Persona 4 at a Glance

Oo, look, Digimons Personas!

Persona 4 was the second show this season where I flew in completely blind to a video game adaptation… well, no, ok, let me re-state that, because it isn’t as if I’d ever played Pure Shite Symphony or MajiKoi prior to watching those two shows. This was the second show this season where I flew in completely blind to a video game adaptation which required slightly more than two brain cells to comprehend, the other being Fate/Zero. If we are to measure success of a show in terms of whether it fully tosses off the shackles of its video game origin, then this one comes up a touch short, as its source is clear from the first episode alone, a collection of happenings which are divided by shots of a calendar moving from one day to the next.

However, that’s not really a good way to determine success. The better question is – was it enjoyable? And to this I must say, enough to keep me watching, but not enough to make me excited. I am troubled by the lack of… I don’t want to call it ‘warmth’, but I feel no connection to the characters so far, no reason to care about them and their lives or troubles. It’s a curious lack, although unsurprising in the case of our lead, as he is apparently the player character in the game. It also serves to rob the progression of events in the episode of any organic feeling; its more like we fulfill one event, and then are shunted to the next because that’s how it is, not because one event necessarily connects to the other. Sure, there are indications that they are connected, but it doesn’t feel complete – more like, again, one item pops up in one scene, and then shows up again later because it is supposed to, not because of any cause and effect.

I sound much more negative about this than I feel, though. I wasn’t bored while watching, nor was I repulsed. I just wasn’t terribly impressed, either. I did get a little excited toward the end of the episode, but in large part only because I thought the bear-thing looked like a Digimon, as did the Persona Narukami used to fight off the slug-things. And, there are some parallels to be had here – the kids in the first season of that show suddenly found themselves sucked into a foreign world, and ended up with creatures that fought off other, malicious creatures for them. It isn’t exactly a novel plot, of course, but the designs of the bear-thing and the Persona are what sealed the comparison for me. I get the feeling that this is going be a touch more dark than the first season of that show, though; I certainly hope it is, because as much as I enjoyed that show, I’d prefer to not see it repeated here (also, the best series from that franchise was Digimon Tamers, its third, written by Mr. Serial Experiments Lain himself, Chiaki J. Konaka… so if we’re gonna see a retread, it better be that and not any of the other seasons).

Anyway, I’ve gotta food now. The first episode wasn’t bad. The uniforms, however, were. Let’s see how it goes next week.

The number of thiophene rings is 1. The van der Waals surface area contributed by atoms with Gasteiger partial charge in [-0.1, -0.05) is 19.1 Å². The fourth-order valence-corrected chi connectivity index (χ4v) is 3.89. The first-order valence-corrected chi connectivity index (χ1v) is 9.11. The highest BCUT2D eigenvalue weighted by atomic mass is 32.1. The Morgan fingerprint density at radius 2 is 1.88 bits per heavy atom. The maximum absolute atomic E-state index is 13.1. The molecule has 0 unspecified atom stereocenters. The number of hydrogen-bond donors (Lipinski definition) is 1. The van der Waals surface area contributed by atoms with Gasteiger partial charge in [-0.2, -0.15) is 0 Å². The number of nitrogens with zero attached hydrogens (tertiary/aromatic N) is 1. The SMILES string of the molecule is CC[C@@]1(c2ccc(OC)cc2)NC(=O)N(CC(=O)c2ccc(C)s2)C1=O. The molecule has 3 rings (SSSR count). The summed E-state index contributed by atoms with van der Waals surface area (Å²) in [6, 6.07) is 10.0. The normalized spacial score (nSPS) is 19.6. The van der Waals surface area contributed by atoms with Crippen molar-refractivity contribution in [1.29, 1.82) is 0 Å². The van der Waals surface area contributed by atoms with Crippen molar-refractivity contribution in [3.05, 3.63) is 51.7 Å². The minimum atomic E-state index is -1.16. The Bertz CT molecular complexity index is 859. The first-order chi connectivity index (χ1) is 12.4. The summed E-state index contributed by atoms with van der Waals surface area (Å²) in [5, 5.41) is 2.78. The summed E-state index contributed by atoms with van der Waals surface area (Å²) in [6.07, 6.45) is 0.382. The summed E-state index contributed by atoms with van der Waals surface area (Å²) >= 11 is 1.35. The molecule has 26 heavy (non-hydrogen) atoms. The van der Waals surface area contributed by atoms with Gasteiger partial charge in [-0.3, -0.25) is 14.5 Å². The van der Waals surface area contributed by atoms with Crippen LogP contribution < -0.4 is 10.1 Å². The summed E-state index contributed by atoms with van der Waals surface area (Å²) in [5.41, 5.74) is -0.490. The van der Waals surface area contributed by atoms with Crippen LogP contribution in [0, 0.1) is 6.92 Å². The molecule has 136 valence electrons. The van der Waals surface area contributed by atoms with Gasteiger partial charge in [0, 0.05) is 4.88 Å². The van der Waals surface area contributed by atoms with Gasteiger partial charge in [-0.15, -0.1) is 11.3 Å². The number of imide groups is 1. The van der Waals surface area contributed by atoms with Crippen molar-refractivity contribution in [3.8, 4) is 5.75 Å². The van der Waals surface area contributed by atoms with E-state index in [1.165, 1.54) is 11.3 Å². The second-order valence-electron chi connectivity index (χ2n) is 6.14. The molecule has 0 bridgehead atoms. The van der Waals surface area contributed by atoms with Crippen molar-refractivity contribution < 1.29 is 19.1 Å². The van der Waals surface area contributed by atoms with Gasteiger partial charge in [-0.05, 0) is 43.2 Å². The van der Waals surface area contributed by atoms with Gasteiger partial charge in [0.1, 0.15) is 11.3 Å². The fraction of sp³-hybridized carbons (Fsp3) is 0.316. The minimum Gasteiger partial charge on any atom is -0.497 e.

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3 Responses to Persona 4 at a Glance

  1. wendeego says:

    Persona 4 (the game, at least) isn’t so much Digimon as it is The Fools Journey reinterpreted through the Japanese RPG, with elementary psychoanalysis thrown in along with a whole lot of references to mythology and history. It’s part of the Shin Megami Tensei series–some of the strangest and most cerebral RPGs out there–so there’s almost always more under the surface than generally present in, say, Final Fantasy or Dragon Quest. The previous game was all about the main characters unleashing their Id hidden under their high-school personas in order to fight off the living personification of the human race’s obsession with death, and while Persona 4 is a lot happier it still goes into some pretty complex and dark stuff later on. It’s also one of the few video games I’ve played to deal with homosexuality and transgenderism in a mature manner (although it certainly isn’t perfect in that regard)

    Then again, I agree after seeing the first episode that it was pretty disappointing. Persona 4 was around eighty hours long, and a lot of the brilliance of it came from routine, from learning about the cast of characters bit by bit, from school life bleeding into dungeon crawling and back again. When the Persona 4 anime was announced, I was pretty excited because Persona 4 is one of the cleverest RPGs made in the past decade or so. But what’s the use of that if the anime insists in fast-forwarding through the conversations and the daily life that gave the original game its warmth? It feels a bit like the Persona 4 anime is going through the motions, which is pretty sad considering how good the original was. It deserves better!

  2. TheVoid says:

    Shin Megami Tensei came first. Digimon is basically SMT for kids and didn’t exist until later.
    They aren’t slug monsters but rather slimelike monsters that can take different forms. As seen when they took those forms with a mouth, giant tongue, and a far too many teeth.

  3. Pingback: Persona 4 the Animation Episode 1 « Black and Blue Socks

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